When Quitting isn't Quitting at all - How to Accept When a Goal no Longer Serves You.

One of the most consistent concepts promoted by high achievers is the idea of pursuing your goals with complete focus, and not quitting until they are achieved. While this is a truly valuable mindset to have, there are times when the relentless pursuit of one goal becomes an impediment to achieving a newer, more valuable goal. Recognizing when “quitting” isn’t quitting at all, but instead it is adapting to pursue something more meaningful, can unlock epic potential and reduce feelings of guilt and self doubt.

Having a hard time understanding when these idea would apply? Take a basketball game, for example. Every night, the coaching staff devises a game plan for their team and their specific opponent. They set specific goals such based on match-ups. Each of these decisions has an individual goal that is part of the overall goal - to win the game. But just because something looks good on paper, doesn’t mean it’s going to play out how it was planned. Maybe a key player gets injured, maybe the opponents threw a new wrinkle into their offense or one of the bench players catches fire. Suddenly the coaching staff find themselves down 20 at halftime. Do they walk into the locker room, look at their players and say, “Just keep doing exactly what we’ve been doing, don’t change a thing” ? I don’t think so. They review what they’ve seen on this specific night, assess the current situation and shift the specific goals to give themselves the best chance of achieving their ultimate goal - winning.

How does this apply to you? Let’s spell it out with three rules for successful goal management:

  1. Do you have an ultimate goal, one that encompasses everything else in its realm?

    In the basketball team example, this ultimate goal is winning at the highest percentage.

  2. Have you set specific goals, whether sequential or simultaneous, that will propel you towards that ultimate goal?

    In the basketball team example this would include things like maintaining conditioning, injury prevention, adequate rest, and specific game-to-game goals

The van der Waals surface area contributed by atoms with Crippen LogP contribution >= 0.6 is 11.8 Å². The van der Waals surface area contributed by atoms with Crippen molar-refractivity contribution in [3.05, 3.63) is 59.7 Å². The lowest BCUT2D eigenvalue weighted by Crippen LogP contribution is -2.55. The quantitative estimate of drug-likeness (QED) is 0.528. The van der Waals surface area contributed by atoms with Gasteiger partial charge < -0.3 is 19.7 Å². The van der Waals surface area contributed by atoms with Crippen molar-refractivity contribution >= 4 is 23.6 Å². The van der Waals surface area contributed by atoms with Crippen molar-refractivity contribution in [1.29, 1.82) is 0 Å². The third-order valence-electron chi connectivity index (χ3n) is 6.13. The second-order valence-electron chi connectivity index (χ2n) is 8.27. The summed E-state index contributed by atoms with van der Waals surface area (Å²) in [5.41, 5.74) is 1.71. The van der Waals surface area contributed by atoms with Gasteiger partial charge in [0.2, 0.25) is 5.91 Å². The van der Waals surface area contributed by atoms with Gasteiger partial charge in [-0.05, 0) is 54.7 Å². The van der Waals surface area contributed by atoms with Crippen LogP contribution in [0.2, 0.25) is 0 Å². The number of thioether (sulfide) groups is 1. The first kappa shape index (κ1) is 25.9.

3. Are you regularly re-assessing whether your specific goals are still relevant to your ultimate goal? And, are you occasionally re-affirming that your ultimate goal is still right for you?

    In the basketball team example this is where the halftime adjustments come into play, the changing practice schedules and recovery plans, lineup changes when injuries occur, etc.

If you follow these three rules, you are not only on your way to achieving your goals, but to ensuring that your goals are still meaningful to you. It’s a recipe to minimize wasted time. When you pursue something with consistent, diligent work, but it’s not getting you any closer to your ultimate goal, then it’s time to make a change. Accept that this goal no longer serves you and put that energy into something better. Remember what your ultimate goal is. You aren’t quitting on that, you are pursuing it with more purpose and more efficiency.

Now is the perfect time to put these rules to the test!

First - Write out your ultimate goal (If you don’t have one, even better! This is going to change your LIFE).

Second - Write out the current goals you have that are moving you in the direction of your ultimate goal, then assess them. Are they serving their intended purpose? Be honest with yourself, it’s does you no good to give yourself a “passing grade” when you don’t deserve it.

Third - Write out what you need to change to either better align your specific goals with your ultimate goal, or what new goals you will set.

Finally - Set an alarm in your phone to revisit this list in 30 days. Start making a habit of reviewing and revising your goals. You’ll be amazed what you can achieve!